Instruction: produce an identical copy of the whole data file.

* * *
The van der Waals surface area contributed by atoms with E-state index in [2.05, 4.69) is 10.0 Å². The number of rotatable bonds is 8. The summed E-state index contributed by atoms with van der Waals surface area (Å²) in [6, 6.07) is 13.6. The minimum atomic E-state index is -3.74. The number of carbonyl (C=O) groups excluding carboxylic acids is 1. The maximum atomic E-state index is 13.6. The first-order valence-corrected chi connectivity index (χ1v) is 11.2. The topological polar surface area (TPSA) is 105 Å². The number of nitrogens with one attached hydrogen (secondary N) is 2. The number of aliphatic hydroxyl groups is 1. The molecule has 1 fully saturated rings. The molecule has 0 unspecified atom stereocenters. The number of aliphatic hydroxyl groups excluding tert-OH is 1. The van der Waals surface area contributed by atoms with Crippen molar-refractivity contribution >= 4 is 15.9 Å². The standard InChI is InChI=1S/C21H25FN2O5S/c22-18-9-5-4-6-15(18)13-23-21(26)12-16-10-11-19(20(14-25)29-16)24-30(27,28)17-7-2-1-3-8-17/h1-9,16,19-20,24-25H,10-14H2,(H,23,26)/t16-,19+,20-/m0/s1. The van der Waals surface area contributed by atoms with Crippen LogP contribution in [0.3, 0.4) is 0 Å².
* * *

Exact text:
The van der Waals surface area contributed by atoms with E-state index in [2.05, 4.69) is 10.0 Å². The number of rotatable bonds is 8. The summed E-state index contributed by atoms with van der Waals surface area (Å²) in [6, 6.07) is 13.6. The minimum atomic E-state index is -3.74. The number of carbonyl (C=O) groups excluding carboxylic acids is 1. The maximum atomic E-state index is 13.6. The first-order valence-corrected chi connectivity index (χ1v) is 11.2. The topological polar surface area (TPSA) is 105 Å². The number of nitrogens with one attached hydrogen (secondary N) is 2. The number of aliphatic hydroxyl groups is 1. The molecule has 1 fully saturated rings. The molecule has 0 unspecified atom stereocenters. The number of aliphatic hydroxyl groups excluding tert-OH is 1. The van der Waals surface area contributed by atoms with Crippen molar-refractivity contribution >= 4 is 15.9 Å². The standard InChI is InChI=1S/C21H25FN2O5S/c22-18-9-5-4-6-15(18)13-23-21(26)12-16-10-11-19(20(14-25)29-16)24-30(27,28)17-7-2-1-3-8-17/h1-9,16,19-20,24-25H,10-14H2,(H,23,26)/t16-,19+,20-/m0/s1. The van der Waals surface area contributed by atoms with Crippen LogP contribution in [0.3, 0.4) is 0 Å².